News ‘They’ve got the money and the market’: China stoush puts Australian businesses at risk
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‘They’ve got the money and the market’: China stoush puts Australian businesses at risk

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Australians with business interests in Hong Kong and mainland China fear they could be caught in the middle of the stand-off between Beijing and Canberra.

The Sino-Australian relationship has worsened dramatically since April, when Australia called for an independent international inquiry into the outbreak of COVID-19.

The tit-for-tat between the two countries continued this week after the Department of Foreign Affairs and Trade warned Australians may face “arbitrary detention” if they visit mainland China.

The announcement was met by an angry missive from the Chinese embassy which labelled the claim as “completely ridiculous and disinformation.”

David Thomas, president of the Australia China SME Association, said businesses were “worried” by the escalating tensions.

“Of course they’re worried, but right now it’s mainly noise,” Mr Thomas told The New Daily. 

“For the Australian economy to ‘snap back’ and to avoid a long and painful recession, we will need to be on good terms with our biggest trading partner.

australia china hacking
The Sino-Australian relationship has taken a bad turn. Photo:Getty

“Of course we should diversify, but when we come off the JobKeeper subsidies, we will need countries to trade with. And China is the number one in the region,” he said.

They’re not just our number one trading partner, they’re everyone’s … They’ve got the money and the market.”

Not only are they our biggest trading partner for commodities, but China is also offering innovative new industries for Australians to do business in.

“By the end of this year, China is expected to have 160 million people accessing their new 5G network. We can take advantage of this,” Mr Thomas said.

“A Chinese shopper in Shanghai can jump on to an Alibaba platform and order literally anything from anywhere in the world.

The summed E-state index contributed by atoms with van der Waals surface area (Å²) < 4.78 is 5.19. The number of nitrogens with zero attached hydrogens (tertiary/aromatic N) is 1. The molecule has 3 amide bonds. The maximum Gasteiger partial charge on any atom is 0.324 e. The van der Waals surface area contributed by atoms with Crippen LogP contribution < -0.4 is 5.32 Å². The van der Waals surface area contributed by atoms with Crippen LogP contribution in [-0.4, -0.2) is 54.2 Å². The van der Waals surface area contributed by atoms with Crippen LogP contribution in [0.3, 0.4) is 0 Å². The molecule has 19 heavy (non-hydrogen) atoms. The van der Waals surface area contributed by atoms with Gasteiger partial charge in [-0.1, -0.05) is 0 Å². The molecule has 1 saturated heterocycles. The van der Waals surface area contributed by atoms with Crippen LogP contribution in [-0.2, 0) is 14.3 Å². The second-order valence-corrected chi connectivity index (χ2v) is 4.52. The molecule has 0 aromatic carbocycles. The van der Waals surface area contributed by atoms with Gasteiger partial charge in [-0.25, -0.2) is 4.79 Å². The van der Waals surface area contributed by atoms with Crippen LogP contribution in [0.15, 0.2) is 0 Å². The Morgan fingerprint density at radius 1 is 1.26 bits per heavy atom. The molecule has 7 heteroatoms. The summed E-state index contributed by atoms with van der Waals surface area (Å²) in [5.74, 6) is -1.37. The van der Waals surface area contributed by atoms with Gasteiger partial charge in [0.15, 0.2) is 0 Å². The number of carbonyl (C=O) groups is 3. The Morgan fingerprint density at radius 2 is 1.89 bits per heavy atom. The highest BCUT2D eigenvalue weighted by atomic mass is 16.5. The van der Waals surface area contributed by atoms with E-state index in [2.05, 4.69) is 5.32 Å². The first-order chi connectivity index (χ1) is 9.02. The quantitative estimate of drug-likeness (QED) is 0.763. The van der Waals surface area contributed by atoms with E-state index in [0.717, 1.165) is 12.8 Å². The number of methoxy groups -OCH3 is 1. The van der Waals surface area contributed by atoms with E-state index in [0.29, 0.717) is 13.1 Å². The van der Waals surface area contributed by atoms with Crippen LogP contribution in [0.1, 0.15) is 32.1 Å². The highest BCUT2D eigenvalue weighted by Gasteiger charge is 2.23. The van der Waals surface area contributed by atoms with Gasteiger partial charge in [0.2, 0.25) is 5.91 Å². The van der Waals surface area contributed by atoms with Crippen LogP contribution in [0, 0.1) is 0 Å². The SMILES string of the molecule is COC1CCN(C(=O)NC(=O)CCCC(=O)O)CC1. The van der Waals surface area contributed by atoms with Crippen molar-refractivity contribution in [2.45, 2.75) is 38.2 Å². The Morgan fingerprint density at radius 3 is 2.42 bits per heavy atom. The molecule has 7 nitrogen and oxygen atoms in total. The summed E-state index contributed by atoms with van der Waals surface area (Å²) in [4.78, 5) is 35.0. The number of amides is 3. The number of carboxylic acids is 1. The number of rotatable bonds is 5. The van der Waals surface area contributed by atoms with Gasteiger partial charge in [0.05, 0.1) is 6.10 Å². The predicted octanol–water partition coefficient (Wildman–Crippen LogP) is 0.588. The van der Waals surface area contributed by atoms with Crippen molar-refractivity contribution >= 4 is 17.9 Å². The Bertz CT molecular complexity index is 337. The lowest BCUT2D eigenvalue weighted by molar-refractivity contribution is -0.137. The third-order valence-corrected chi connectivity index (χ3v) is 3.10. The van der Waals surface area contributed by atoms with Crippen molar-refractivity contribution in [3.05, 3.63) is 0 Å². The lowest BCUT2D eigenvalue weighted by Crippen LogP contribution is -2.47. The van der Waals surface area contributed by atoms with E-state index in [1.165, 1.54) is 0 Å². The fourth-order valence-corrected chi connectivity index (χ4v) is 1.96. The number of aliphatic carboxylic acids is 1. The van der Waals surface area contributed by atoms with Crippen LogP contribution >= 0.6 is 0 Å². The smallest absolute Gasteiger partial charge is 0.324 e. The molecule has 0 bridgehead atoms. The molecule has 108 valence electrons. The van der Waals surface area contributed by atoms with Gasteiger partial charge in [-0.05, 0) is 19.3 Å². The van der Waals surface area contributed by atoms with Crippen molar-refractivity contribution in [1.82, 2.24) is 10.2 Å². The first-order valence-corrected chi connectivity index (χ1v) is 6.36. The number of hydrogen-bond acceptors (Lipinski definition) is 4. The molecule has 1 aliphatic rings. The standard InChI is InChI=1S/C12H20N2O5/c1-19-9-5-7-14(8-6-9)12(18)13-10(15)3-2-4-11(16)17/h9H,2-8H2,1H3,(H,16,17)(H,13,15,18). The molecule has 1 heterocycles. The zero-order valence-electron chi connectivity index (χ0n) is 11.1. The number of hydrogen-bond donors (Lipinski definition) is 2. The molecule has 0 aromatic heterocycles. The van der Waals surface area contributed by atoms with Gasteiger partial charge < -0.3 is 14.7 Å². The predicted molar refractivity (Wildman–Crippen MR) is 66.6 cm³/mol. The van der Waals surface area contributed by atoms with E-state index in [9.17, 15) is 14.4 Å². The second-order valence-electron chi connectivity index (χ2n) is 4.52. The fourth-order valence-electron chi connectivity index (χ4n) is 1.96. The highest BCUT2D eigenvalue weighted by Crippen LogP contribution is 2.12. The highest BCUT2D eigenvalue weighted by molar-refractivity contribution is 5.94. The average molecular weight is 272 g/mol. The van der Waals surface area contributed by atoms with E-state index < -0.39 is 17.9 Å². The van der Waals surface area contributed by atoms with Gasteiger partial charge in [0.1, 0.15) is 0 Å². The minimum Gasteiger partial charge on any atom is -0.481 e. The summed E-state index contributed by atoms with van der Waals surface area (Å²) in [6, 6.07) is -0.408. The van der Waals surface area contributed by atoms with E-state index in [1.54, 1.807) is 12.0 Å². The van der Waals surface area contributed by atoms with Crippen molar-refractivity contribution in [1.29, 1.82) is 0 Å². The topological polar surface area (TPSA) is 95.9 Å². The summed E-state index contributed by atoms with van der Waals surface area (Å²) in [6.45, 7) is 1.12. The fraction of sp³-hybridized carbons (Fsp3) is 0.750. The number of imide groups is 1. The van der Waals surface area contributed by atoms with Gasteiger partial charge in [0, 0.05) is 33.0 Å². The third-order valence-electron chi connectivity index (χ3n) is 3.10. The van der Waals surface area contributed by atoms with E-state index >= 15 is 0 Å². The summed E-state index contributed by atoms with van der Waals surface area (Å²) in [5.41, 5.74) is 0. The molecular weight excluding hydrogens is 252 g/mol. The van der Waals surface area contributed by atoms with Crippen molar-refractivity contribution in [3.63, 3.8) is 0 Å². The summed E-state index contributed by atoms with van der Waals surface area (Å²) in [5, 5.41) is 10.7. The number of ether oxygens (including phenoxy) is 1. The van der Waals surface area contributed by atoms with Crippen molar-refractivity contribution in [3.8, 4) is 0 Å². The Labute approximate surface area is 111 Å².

“If you’ve got the best wine, fresh cherries, tasty oranges or world-class skincare products, you can sell them to cashed-up Chinese consumers at premium prices.

We’re going to need these buyers when the COVID crisis is over.”

Generally, it’s a lucrative friendship. Two-way trade between the countries is worth $194.6 billion annually – more than twice that of our next-largest trading partner, Japan.

Some are taking matters into their own hands. Last week, business leaders joined university vice-chancellors in holding signs saying “Australia welcomes you” as part of a campaign that hopes to repair the damage done by the diplomatic stoush.

China’s leader, Xi Jinping
Relations with China are strained amid claims of “foreign interference”. Photo: Getty

China Australia Business Council, the University of Sydney and the Chinese Australian Forum, among others, launched the campaign.

Chinese Australian Forum president Jason Yat-Sen Li said the aim was to push past the political dialogue.

“We hear so much about the politics around this, but it’s often regular people and regular businesses that get caught in the crossfire,” he said.

I think a lot of young Chinese-Australians are just over it.”

Allan Behm, head of the International and Security Affairs Program at The Australia Institute said business had reason to be worried.

“I think business should be concerned because when rhetoric replaces common sense then everybody is the loser,” Mr Behm said.

Business is the loser, students are losers, and the governments a loser too because it’s been left looking impotent.”

The best way to deal with China is the opposite to what we are currently doing – smart diplomacy, he said.

“You scream and shot but nothing Australia does will have any material effect. A better avenue is carefully constructed and professional diplomacy,” Mr Behm said.

“Business is right in saying it is for the government to cool it down a bit because China and Australia have got to work together if we are to generate a recovery in the local economy and that is paramount at the moment.”

For Australia to snap back from the recession, we have to work together, he said.

“Unless we can all put our shoulders to the wheel and get the global economic system working again we’ll have a whole generation of kids who will live much less rewarding lives than their parents,” he added.